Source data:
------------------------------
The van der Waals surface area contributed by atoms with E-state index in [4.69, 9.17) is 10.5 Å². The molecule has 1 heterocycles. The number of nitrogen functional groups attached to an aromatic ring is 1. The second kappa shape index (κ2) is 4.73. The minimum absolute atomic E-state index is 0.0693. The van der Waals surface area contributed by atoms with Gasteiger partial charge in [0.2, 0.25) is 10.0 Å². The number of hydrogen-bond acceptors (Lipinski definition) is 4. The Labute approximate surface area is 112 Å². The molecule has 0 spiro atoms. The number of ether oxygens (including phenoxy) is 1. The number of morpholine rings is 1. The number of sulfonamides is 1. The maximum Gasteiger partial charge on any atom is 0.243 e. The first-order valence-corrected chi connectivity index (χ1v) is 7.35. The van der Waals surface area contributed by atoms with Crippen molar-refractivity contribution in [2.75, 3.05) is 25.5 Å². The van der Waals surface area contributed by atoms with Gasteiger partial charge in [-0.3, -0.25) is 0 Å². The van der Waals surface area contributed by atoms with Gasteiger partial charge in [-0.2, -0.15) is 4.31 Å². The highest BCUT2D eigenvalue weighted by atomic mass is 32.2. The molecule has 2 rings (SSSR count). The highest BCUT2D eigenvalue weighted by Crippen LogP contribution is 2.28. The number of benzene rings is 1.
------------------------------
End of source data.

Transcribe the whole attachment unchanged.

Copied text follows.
The van der Waals surface area contributed by atoms with E-state index in [4.69, 9.17) is 10.5 Å². The molecule has 1 heterocycles. The number of nitrogen functional groups attached to an aromatic ring is 1. The second kappa shape index (κ2) is 4.73. The minimum absolute atomic E-state index is 0.0693. The van der Waals surface area contributed by atoms with Gasteiger partial charge in [0.2, 0.25) is 10.0 Å². The number of hydrogen-bond acceptors (Lipinski definition) is 4. The Labute approximate surface area is 112 Å². The molecule has 0 spiro atoms. The number of ether oxygens (including phenoxy) is 1. The number of morpholine rings is 1. The number of sulfonamides is 1. The maximum Gasteiger partial charge on any atom is 0.243 e. The first-order valence-corrected chi connectivity index (χ1v) is 7.35. The van der Waals surface area contributed by atoms with Crippen molar-refractivity contribution in [2.75, 3.05) is 25.5 Å². The van der Waals surface area contributed by atoms with Gasteiger partial charge in [-0.3, -0.25) is 0 Å². The van der Waals surface area contributed by atoms with Gasteiger partial charge in [-0.2, -0.15) is 4.31 Å². The highest BCUT2D eigenvalue weighted by atomic mass is 32.2. The molecule has 2 rings (SSSR count). The highest BCUT2D eigenvalue weighted by Crippen LogP contribution is 2.28. The number of benzene rings is 1.